Sen. Chris Murphy (D-CT), along with Sen. Bernie Sanders (I-VT), introduced a new bill Thursday that would define scholarship college athletes as employees of their universities, thereby granting them the right to collectively bargain.
For Murphy, the bill is the latest in a series of initiatives to improve conditions for college athletes — an effort he has described as “a civil rights issue.” In 2019, Murphy released a three-part report on what he sees as injustices in colleges sports, and this past February he introduced a bill that would let current and prospective college athletes profit off their name, image and likeness.
This new bill would go a step further, amending the National Labor Relations Act to define college athletes as employees of their schools, with their scholarships considered compensation. This would allow athletes to collectively bargain for wages and other working conditions.
The bill, called the College Athletes Right to Organize Act, argues that college athletes “exhibit the markers of employment as established under the common law definition of the term ‘employee.’”
“They perform a valuable service for their respective colleges under a contract for hire in the form of grant-in-aid agreements; these agreements assert significant control over how athletes perform their work and the conditions under which they work; and they receive compensation in the form of grant-in-aid and stipends in exchange for their athletic services,” it reads.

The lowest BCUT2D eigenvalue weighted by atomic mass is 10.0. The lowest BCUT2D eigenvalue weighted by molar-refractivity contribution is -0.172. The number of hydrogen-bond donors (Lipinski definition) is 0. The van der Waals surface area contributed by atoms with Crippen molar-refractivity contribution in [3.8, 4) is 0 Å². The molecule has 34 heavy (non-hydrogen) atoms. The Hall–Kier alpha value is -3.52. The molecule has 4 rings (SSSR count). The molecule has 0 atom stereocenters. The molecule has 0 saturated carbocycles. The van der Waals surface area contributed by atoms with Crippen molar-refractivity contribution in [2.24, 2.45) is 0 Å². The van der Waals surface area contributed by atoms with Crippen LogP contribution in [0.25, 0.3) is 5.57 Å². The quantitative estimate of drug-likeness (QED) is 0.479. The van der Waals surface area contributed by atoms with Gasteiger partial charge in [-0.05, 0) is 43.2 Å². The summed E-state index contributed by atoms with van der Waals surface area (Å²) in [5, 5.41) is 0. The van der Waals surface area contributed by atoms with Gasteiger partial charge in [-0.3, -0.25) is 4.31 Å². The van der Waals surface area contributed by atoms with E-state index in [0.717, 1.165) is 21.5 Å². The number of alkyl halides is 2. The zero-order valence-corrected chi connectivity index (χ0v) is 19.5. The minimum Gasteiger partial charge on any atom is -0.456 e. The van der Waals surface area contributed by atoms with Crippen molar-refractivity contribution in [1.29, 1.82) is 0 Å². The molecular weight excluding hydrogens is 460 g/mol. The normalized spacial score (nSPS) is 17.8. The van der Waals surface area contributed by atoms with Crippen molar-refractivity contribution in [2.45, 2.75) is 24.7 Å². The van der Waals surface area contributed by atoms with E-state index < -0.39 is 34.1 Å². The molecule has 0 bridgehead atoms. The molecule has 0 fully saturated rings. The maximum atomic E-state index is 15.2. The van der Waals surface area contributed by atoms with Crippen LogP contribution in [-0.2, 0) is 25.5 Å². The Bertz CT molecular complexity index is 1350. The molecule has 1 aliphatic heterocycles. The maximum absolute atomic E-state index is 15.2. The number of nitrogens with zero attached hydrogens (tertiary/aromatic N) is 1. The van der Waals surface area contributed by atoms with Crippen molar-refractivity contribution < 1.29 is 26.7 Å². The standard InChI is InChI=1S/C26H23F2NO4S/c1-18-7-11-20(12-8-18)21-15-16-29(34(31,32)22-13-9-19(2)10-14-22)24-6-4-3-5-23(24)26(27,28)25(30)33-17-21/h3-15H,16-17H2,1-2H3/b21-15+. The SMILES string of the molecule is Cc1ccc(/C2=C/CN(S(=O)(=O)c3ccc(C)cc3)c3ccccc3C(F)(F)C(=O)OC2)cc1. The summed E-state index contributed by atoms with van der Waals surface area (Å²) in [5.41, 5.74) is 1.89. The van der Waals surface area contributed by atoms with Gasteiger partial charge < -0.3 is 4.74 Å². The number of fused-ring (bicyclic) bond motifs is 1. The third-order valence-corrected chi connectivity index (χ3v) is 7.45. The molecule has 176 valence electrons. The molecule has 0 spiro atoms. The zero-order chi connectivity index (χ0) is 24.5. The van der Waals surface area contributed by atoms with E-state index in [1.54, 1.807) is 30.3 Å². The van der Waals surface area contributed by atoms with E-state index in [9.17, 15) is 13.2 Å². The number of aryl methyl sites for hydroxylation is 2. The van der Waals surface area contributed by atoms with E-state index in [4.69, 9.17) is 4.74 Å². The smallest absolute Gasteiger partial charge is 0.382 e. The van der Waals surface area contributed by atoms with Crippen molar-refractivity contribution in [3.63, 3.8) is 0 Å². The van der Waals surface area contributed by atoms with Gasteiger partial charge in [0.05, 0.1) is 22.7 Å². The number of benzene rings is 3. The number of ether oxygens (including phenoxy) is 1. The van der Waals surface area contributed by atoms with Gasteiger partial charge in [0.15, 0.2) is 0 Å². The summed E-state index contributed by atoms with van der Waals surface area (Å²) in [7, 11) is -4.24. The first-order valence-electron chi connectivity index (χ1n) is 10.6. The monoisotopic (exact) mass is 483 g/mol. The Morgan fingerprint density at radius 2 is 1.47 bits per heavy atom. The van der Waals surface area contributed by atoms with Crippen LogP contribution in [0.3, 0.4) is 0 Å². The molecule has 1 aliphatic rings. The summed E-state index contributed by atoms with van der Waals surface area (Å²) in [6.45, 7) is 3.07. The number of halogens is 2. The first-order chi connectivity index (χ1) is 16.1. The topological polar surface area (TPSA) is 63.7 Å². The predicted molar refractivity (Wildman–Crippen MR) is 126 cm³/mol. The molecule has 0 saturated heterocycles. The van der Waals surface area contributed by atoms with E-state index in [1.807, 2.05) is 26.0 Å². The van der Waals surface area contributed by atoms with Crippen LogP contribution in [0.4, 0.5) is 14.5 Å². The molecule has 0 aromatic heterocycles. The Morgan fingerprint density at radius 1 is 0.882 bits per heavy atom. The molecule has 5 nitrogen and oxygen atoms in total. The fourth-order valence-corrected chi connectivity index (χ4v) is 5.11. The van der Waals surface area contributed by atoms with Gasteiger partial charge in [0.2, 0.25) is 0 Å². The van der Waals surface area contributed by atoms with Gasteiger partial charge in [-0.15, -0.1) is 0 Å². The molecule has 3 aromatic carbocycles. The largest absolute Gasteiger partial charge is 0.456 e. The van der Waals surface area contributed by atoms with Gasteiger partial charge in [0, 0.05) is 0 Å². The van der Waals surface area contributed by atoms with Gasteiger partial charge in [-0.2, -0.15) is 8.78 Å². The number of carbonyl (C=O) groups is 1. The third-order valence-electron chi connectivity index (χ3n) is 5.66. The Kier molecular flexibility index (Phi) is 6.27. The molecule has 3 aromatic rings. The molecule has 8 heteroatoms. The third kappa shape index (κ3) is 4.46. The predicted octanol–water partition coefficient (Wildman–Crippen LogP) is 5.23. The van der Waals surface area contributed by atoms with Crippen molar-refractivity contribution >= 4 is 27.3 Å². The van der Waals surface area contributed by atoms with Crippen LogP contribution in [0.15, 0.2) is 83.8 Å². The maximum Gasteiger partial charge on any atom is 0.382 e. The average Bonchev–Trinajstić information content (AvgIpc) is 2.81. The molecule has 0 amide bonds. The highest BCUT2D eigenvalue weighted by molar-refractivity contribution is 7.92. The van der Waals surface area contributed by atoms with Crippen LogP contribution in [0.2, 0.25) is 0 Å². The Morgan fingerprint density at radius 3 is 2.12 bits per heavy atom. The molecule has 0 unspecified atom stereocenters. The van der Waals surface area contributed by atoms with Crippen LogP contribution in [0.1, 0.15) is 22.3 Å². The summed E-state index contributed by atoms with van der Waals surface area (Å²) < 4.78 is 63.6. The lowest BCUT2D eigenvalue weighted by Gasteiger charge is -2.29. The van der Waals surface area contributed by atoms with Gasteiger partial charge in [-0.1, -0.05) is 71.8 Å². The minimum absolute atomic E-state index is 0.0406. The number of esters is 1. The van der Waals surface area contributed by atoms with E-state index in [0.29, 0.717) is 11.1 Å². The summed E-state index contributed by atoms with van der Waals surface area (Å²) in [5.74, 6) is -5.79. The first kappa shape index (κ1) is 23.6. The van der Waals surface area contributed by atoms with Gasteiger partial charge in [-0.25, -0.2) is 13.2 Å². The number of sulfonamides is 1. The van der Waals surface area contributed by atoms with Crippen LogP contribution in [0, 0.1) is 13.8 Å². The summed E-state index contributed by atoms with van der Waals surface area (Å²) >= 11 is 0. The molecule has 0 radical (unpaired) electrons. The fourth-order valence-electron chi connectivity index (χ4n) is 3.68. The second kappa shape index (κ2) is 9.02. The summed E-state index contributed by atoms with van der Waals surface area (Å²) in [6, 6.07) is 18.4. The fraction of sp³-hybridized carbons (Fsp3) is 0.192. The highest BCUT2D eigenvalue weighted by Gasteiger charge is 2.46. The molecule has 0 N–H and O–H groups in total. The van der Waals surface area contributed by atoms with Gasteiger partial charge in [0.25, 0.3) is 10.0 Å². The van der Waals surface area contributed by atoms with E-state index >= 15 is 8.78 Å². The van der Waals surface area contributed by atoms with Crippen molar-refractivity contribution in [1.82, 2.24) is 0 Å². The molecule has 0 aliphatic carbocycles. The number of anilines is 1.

Murphy, in a statement, said the NCAA “has long denied its players economic and bargaining rights while treating them like commodities.”
“Having the right to [bargain] will help athletes get the pay and protections they deserve and forces the NCAA to treat them as equals rather than second-class citizens,” Murphy said. “It’s a civil rights issue, and a matter of basic fairness.”
The idea of college athletes organizing to collectively bargain already has some history. In 2014, football players at Northwestern University signed union cards announced their intent to organize, with quarterback Kain Colter calling the NCAA “almost like a dictatorship.” A National Labor Relations Board regional director initially affirmed the players’ status as employees, but the national board later declined to exert its jurisdiction, ending the union effort.
The bill introduced by Murphy and Sanders, with support from Reps. Jamaal Bowman, Andy Levin and Lori Trahan in the U.S. House of Representatives, would open a path for athletes nationwide to follow through on what Northwestern players attempted.
“College athletes are workers,” Sanders said in a statement. “They deserve pay, a union, and to own their own name, image, and likeness. We cannot wait for the NCAA to share its billions with the workers who create it. It is long past time we gave these workers the rights they deserve.”
In a statement, the NCAA pushed back on the categorization of college athletes as employees.
“College athletes are students and not employees of their college or university. This bill would directly undercut the purpose of college: earning a degree,” the organization said. “We will continue to work with members of Congress to focus on issues that align with our priorities. But turning student-athletes into union employees is not the answer.”